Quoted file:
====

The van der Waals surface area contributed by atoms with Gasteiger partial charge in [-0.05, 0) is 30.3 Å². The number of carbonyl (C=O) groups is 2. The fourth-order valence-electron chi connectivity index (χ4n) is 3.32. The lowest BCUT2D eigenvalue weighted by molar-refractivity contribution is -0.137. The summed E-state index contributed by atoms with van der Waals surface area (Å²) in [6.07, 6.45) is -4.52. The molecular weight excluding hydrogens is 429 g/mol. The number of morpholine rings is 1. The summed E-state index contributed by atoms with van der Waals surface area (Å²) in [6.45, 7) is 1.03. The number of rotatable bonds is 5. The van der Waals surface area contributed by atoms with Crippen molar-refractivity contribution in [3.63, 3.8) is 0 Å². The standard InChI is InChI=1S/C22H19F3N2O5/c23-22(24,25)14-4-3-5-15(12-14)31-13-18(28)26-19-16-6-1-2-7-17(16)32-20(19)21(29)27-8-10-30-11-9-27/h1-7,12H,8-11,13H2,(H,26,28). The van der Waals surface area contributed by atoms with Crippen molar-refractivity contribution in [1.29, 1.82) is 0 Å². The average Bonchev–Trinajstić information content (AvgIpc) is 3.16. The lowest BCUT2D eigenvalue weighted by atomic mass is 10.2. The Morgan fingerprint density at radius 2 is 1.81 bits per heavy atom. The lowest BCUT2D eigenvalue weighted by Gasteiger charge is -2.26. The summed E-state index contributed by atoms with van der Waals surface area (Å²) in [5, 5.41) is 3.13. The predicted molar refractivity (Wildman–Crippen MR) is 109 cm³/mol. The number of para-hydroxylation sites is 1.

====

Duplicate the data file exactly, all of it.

The van der Waals surface area contributed by atoms with Gasteiger partial charge in [-0.05, 0) is 30.3 Å². The number of carbonyl (C=O) groups is 2. The fourth-order valence-electron chi connectivity index (χ4n) is 3.32. The lowest BCUT2D eigenvalue weighted by molar-refractivity contribution is -0.137. The summed E-state index contributed by atoms with van der Waals surface area (Å²) in [6.07, 6.45) is -4.52. The molecular weight excluding hydrogens is 429 g/mol. The number of morpholine rings is 1. The summed E-state index contributed by atoms with van der Waals surface area (Å²) in [6.45, 7) is 1.03. The number of rotatable bonds is 5. The van der Waals surface area contributed by atoms with Crippen molar-refractivity contribution in [3.63, 3.8) is 0 Å². The standard InChI is InChI=1S/C22H19F3N2O5/c23-22(24,25)14-4-3-5-15(12-14)31-13-18(28)26-19-16-6-1-2-7-17(16)32-20(19)21(29)27-8-10-30-11-9-27/h1-7,12H,8-11,13H2,(H,26,28). The van der Waals surface area contributed by atoms with Crippen molar-refractivity contribution in [1.29, 1.82) is 0 Å². The average Bonchev–Trinajstić information content (AvgIpc) is 3.16. The lowest BCUT2D eigenvalue weighted by atomic mass is 10.2. The Morgan fingerprint density at radius 2 is 1.81 bits per heavy atom. The lowest BCUT2D eigenvalue weighted by Gasteiger charge is -2.26. The summed E-state index contributed by atoms with van der Waals surface area (Å²) in [5, 5.41) is 3.13. The predicted molar refractivity (Wildman–Crippen MR) is 109 cm³/mol. The number of para-hydroxylation sites is 1.